Reaching pregnant women vulnerable from conflict in Maguindanao, Philippines
“I was inside our house when I heard powerful explosions and intense gunfire,” Nadia Muson, 35, told UNFPA. Eight months pregnant and the mother of six, she and her family were within earshot of the armed conflict in their municipality of Datu Salibo, Magindanao, in the newly formed political entity Bangsamoro Autonomous Region in Muslim Mindanao (BARMM), Philippines.
“I was so anxious and nervous. All I could think about was the safety of my family,” she recalled.
Ms. Muson fled with her family to their nearby relatives in March, where they have been ever since.
She is not alone.
More than 45,000 people have been displaced from conflict in the BARMM including in Magindanao, according to the 29 March information from the BARMM Ministry of Social Services.
UNFPA estimates there could be as many as 1,400 pregnant women among the affected population, with around 500 expected to deliver in the next three months. There are also more than 900 women who have given birth in the last six months.
Many of them fled their home to escape the conflict with only what they were wearing when they left, and even those are now torn. They are feeling too ashamed to come out to the public for the lost sense of "dignity", preventing them from accessing humanitarian relief and other critical services.
“Women do not stop getting pregnant or delivering babies just because an emergency hits,” noted UNFPA Philippines Representative Iori Kato. "In times of crisis, it is more important than ever to protect the dignity, safety and reproductive health of pregnant and lactating women as they become even more vulnerable,” he added.
In an emergency, these pregnant and lactating women need services for hygiene, safe pregnancy and childbirth, and protection from gender-based violence; which promote the well-being not only of their families but of the entire communities.
In partnership with the BARMM Ministry of Health and Ministry of Social Services and with support from the Australian Government, UNFPA Philippines provided close to 1,000 “Dignity Kits” for these pregnant and lactating women in Maguindanao.
These kits contain personal hygiene items such as sanitary napkins, underwear, soap and shampoo. Beyond providing these women with proper hygiene, the Dignity Kits are also providing them with confidence and mobility to access critical life-saving supplies including food, water as well as maternal or psychosocial health services. The kits also include flashlights and whistles to help women feel safe in the dark, a potty they can use at night, and a large, multi-colored cotton cloth, locally known as a ‘malong,’ that can function as a wrap-around dress, a blanket, or as curtains to allow women privacy and dignity.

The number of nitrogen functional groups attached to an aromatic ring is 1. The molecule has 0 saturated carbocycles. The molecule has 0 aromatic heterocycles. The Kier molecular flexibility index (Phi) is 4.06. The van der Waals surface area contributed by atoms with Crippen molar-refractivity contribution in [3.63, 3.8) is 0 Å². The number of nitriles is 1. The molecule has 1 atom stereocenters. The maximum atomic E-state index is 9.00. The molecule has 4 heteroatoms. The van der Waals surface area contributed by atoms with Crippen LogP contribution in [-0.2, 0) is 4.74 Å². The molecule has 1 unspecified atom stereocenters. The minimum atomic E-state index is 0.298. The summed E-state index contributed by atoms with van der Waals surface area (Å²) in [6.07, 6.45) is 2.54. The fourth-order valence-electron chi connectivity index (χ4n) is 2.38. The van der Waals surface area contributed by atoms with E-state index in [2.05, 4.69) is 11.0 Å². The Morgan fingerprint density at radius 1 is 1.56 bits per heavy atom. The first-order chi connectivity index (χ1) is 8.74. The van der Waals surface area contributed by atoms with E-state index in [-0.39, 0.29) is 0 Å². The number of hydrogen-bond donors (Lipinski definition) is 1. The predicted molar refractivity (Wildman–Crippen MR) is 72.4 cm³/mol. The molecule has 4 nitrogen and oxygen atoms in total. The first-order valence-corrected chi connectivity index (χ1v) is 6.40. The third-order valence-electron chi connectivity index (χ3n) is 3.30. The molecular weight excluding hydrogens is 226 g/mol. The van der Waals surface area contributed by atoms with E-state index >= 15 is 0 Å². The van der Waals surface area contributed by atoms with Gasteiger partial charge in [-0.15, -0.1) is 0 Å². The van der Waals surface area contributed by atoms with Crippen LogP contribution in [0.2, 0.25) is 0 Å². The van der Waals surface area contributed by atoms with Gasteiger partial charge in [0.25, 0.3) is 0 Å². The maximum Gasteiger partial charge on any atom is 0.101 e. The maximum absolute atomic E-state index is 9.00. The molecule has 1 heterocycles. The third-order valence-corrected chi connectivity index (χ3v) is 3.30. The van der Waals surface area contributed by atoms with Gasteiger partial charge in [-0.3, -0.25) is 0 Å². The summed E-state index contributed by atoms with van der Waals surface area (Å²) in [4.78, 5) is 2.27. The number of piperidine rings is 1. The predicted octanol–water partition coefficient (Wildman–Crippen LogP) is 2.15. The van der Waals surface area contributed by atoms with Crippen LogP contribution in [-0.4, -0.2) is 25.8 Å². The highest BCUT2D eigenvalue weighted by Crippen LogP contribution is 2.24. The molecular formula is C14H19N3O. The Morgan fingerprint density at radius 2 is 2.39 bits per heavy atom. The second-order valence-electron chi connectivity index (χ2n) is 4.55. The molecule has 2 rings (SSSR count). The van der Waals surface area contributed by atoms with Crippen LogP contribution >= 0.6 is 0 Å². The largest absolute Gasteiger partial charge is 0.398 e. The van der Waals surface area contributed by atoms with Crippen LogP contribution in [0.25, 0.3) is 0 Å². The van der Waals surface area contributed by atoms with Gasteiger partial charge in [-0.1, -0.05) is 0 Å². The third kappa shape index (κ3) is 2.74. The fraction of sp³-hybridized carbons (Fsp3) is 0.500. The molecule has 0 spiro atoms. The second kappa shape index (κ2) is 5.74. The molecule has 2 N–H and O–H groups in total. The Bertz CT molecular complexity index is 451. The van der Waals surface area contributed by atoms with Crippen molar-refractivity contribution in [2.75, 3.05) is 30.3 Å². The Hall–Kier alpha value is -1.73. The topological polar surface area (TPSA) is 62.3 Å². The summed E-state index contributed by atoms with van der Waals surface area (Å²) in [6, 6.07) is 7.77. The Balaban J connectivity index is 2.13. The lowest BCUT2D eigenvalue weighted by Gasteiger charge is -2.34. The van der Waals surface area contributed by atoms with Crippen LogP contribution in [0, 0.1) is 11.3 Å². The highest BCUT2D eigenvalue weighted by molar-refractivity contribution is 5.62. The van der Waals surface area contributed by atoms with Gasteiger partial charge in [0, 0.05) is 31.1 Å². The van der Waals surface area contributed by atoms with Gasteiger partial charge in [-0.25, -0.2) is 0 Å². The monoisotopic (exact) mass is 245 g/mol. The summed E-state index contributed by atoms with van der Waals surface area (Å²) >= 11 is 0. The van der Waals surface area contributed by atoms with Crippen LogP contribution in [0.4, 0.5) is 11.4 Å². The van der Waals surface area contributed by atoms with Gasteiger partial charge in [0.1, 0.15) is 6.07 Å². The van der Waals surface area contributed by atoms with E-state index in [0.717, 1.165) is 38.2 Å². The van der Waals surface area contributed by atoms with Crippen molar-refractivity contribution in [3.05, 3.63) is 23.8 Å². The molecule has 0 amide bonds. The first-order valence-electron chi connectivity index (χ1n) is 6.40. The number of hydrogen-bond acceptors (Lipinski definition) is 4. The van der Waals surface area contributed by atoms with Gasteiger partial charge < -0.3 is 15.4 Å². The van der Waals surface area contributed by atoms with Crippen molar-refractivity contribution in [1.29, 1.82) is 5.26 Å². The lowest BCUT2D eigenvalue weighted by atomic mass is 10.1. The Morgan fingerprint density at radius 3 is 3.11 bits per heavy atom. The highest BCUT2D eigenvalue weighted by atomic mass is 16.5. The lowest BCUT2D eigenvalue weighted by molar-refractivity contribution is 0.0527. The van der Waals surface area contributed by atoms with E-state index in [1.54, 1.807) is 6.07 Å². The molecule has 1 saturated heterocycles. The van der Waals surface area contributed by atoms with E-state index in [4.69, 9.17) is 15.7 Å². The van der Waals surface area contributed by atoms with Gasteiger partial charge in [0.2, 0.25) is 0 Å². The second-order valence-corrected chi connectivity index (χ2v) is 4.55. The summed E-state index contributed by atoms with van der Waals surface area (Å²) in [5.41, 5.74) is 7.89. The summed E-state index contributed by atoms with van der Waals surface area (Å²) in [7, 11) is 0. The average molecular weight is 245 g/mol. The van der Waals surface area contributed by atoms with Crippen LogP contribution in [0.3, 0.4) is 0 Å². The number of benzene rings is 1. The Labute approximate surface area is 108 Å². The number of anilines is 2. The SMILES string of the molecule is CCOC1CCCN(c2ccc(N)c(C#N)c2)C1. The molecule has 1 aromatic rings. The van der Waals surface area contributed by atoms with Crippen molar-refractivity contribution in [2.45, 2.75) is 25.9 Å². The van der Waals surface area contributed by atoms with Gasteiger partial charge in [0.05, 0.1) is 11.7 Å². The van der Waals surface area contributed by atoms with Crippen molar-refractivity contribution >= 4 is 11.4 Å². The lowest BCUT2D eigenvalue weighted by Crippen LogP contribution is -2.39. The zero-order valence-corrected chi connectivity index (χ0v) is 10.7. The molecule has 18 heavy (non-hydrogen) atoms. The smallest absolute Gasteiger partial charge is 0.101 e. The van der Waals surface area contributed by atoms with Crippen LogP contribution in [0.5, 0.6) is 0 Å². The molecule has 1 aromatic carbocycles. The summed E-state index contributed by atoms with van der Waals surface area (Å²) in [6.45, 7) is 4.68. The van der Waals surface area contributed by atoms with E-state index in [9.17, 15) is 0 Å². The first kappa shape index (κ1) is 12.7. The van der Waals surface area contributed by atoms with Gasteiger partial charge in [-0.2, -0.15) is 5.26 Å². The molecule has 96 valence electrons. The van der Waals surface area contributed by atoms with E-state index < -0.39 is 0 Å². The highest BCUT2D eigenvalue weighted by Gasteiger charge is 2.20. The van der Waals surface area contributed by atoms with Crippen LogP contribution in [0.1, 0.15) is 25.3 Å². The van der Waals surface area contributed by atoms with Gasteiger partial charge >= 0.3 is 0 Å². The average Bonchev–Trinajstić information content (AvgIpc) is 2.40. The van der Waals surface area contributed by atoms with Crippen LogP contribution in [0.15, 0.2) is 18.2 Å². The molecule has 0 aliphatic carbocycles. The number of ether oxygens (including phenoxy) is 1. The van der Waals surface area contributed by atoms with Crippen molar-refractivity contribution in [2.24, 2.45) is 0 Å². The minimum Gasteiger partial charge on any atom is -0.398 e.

“We are working in partnership with the newly established Bangsamoro Transition Authority to support pregnant women and new mothers in the BARMM. These Dignity Kits help to meet their immediate hygiene needs and increase their mobility and protection during this emergency,” said Iori Kato of UNFPA.
To support the BARMM Ministry of Health, UNFPA is coordinating an assessment to identify additional needs such as drugs, equipment and supplies to ensure clean and safe deliveries in the midst of the conflict.
Fulfilling the ICPD
“I’m so happy and grateful to receive this dignity kit. It is so helpful to me and my family,” Ms. Muson told UNFPA.
This year marks the 25th anniversary of the landmark International Conference on Population and Development (ICPD) in Cairo where 179 governments agreed on a call for all people to have access to comprehensive reproductive health care, including voluntary family planning, and safe pregnancy and childbirth services.
Addressing the unique needs of women and girls by ensuring their sexual and reproductive health and rights in emergencies, along with their protection from violence and harmful practices, plays an important role in fulfilling the ICPD’s call to action.